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Non-profits await change from Liberal government. Here’s what needs to happen

April 5th, 2016 by Brian Iler

This article was first published on rabble.ca

In mandate letters to his newly appointed ministers, Justin Trudeau told Finance Minister Bill Morneau, and his minister responsible for Canada Revenue Agency (CRA), Diane Lebouthillier, to:

“modernize the rules governing the charitable and not-for-profit sectors. … A new legislative framework to strengthen the sector will emerge from this process.”

Wonderful news, for both charities and non-profits (sometimes referred to as “not-for-profits”). For non-charitable non-profits, this was especially exciting, as their voice in political circles is regularly eclipsed by far-better organized charities.

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Outgrowing the government: Medical cannabis access in Canada in light of the Allard decision

March 3rd, 2016 by Lauren Blumas

This article was first published on rabble.ca. It is co-written by Jenna Valleriani.

Each week, new retail storefronts are opening in the city of Toronto. But these aren’t your average retailers.

Medical cannabis dispensaries, storefronts which dispense cannabis on-site to those with medical conditions, have historically operated on the margins of the law, providing access to patients since a time in Canada when there was no legal means of doing so.

But this is not the slow uptake of a grassroots movement by the mainstream. What cities like Vancouver, Victoria and Toronto are experiencing can accurately be described as a dispensary boom — neon lights and all. What is going on? Why now? And are they legal?

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What the court decision on the niqab ban was really about

October 29th, 2015 by Shelina Ali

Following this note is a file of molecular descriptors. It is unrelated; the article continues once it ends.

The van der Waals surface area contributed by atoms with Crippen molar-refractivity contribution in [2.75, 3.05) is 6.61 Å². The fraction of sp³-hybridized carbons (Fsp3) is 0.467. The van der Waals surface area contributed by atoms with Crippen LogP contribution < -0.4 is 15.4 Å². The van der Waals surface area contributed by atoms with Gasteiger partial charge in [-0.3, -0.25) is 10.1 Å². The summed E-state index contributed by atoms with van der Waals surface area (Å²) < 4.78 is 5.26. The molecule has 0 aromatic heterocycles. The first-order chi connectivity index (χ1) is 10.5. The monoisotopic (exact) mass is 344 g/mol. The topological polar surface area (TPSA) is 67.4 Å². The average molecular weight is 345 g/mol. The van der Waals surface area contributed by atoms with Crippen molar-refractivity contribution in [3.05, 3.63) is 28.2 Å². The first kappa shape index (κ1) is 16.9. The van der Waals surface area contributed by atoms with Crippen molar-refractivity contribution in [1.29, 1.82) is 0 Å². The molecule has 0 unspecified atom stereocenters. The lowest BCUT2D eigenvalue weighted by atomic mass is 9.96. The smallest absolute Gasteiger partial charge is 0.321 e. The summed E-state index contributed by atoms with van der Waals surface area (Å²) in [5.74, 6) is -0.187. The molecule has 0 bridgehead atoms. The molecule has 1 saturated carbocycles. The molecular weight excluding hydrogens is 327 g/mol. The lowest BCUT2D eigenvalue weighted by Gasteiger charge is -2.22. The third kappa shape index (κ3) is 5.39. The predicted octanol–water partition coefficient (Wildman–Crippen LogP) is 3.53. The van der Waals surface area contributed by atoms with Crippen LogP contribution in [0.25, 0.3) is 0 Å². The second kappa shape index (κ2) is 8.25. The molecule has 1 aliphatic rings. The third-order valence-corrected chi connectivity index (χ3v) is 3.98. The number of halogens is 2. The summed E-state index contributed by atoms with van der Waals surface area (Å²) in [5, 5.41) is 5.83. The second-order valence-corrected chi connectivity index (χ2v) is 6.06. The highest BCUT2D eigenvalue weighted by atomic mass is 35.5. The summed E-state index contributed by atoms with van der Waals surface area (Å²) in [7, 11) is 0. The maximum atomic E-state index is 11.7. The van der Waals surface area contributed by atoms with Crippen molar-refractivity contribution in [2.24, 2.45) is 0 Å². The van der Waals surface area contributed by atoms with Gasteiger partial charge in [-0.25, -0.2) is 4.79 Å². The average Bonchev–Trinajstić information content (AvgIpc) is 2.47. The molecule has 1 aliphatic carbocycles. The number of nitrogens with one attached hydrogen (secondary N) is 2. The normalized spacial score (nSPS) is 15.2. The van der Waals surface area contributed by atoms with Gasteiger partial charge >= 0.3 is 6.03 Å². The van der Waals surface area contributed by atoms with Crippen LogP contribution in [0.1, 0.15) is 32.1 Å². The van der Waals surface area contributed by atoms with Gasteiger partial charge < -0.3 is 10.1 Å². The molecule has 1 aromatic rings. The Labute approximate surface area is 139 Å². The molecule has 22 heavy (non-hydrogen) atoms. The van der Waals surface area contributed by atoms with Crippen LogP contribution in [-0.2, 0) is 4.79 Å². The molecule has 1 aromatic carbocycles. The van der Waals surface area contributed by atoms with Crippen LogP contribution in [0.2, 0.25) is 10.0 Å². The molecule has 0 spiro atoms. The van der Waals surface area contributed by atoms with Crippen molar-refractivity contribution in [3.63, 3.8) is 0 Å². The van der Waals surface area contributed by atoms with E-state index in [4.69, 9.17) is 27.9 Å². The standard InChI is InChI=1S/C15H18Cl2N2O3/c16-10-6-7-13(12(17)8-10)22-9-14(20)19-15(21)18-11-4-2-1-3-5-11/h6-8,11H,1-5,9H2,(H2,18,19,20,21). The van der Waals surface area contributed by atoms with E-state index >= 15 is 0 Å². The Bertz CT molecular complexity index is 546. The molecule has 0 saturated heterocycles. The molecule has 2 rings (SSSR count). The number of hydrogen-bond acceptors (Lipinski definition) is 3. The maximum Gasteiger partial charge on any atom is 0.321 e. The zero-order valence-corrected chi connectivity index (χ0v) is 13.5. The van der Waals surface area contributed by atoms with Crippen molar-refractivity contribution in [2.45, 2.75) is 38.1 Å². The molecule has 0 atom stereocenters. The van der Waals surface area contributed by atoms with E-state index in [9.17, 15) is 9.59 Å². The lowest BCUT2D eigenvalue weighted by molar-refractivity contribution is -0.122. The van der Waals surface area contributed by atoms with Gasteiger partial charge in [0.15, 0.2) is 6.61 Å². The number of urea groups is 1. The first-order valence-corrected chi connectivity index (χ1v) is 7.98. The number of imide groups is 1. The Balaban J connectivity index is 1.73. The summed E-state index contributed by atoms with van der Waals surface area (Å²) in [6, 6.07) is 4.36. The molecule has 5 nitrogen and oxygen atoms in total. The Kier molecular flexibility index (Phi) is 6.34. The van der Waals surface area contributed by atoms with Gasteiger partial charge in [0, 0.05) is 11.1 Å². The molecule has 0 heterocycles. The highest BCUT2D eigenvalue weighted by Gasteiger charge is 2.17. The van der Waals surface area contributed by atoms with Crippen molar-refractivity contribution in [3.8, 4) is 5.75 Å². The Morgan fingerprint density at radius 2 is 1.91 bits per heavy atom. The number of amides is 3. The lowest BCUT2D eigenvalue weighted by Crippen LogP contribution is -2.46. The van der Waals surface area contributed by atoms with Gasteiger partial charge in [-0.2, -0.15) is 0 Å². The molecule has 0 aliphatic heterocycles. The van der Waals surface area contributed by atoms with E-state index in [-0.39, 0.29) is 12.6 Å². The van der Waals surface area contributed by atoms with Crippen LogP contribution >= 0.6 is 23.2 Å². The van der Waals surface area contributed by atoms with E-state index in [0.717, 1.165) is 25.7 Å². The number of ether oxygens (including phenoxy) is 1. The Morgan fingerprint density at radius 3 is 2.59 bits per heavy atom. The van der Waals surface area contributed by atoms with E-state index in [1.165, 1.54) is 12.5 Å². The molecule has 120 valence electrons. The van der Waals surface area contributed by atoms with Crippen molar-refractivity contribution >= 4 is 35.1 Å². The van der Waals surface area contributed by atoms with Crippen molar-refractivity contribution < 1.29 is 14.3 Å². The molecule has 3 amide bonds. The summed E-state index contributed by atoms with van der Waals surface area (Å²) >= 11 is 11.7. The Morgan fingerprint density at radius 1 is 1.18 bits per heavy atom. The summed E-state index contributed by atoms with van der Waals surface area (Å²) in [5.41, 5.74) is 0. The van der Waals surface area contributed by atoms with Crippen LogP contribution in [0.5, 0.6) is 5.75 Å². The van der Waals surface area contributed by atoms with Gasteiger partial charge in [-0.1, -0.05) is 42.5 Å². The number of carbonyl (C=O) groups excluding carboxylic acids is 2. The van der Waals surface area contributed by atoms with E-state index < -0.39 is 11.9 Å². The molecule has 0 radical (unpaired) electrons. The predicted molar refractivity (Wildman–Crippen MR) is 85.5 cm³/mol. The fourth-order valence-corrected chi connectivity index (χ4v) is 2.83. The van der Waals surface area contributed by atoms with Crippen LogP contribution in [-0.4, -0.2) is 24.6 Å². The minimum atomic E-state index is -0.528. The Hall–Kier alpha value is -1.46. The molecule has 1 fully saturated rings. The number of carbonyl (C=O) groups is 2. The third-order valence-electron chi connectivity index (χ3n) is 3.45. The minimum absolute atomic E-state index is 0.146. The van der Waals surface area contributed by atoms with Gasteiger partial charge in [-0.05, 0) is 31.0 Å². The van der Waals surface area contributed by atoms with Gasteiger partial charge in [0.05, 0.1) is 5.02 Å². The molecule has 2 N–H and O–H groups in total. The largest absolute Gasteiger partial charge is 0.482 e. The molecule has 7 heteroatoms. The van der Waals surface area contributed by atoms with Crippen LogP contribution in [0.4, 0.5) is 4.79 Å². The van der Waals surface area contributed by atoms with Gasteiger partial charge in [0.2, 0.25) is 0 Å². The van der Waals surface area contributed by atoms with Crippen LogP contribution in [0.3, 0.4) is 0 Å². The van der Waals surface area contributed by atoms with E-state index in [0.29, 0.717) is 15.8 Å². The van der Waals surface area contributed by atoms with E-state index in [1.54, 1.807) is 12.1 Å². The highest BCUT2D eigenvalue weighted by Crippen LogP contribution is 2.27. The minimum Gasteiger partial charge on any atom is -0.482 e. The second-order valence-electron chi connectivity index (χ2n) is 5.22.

This post was first published on rabble.ca

Voter turnout during the last federal election is estimated to be 68.5 per cent, the highest voter turnout since 1993. Justin Trudeau and the Liberal Party campaigned on a platform of promising real change, which resonated with voters, giving the Liberals a clear majority of seats in the House of Commons and 39.5 per cent of the popular vote. Canadians showed that they wanted to uphold and participate in the democratic system.

One issue that, for the wrong reasons, garnered a great deal of attention as a hot button election topic was the Federal Court of Appeal decision on whether an individual could wear the niqab while taking their citizenship oath. Stephen Harper drew the other party leaders into a polarized dialogue about Canadian values, women’s rights and religious freedom, a misleading debate, considering neither the Federal Court nor the Federal Court of Appeal addressed those issues in their decisions. The decisions of both courts on the issue of wearing a niqab during a citizenship oath was grounded in the fact that the Harper government tried to circumvent the law by passing “mandatory” policies — in doing so, the Conservatives disregarded the requirements of a democratic system based on the rule of law. Read the rest of this entry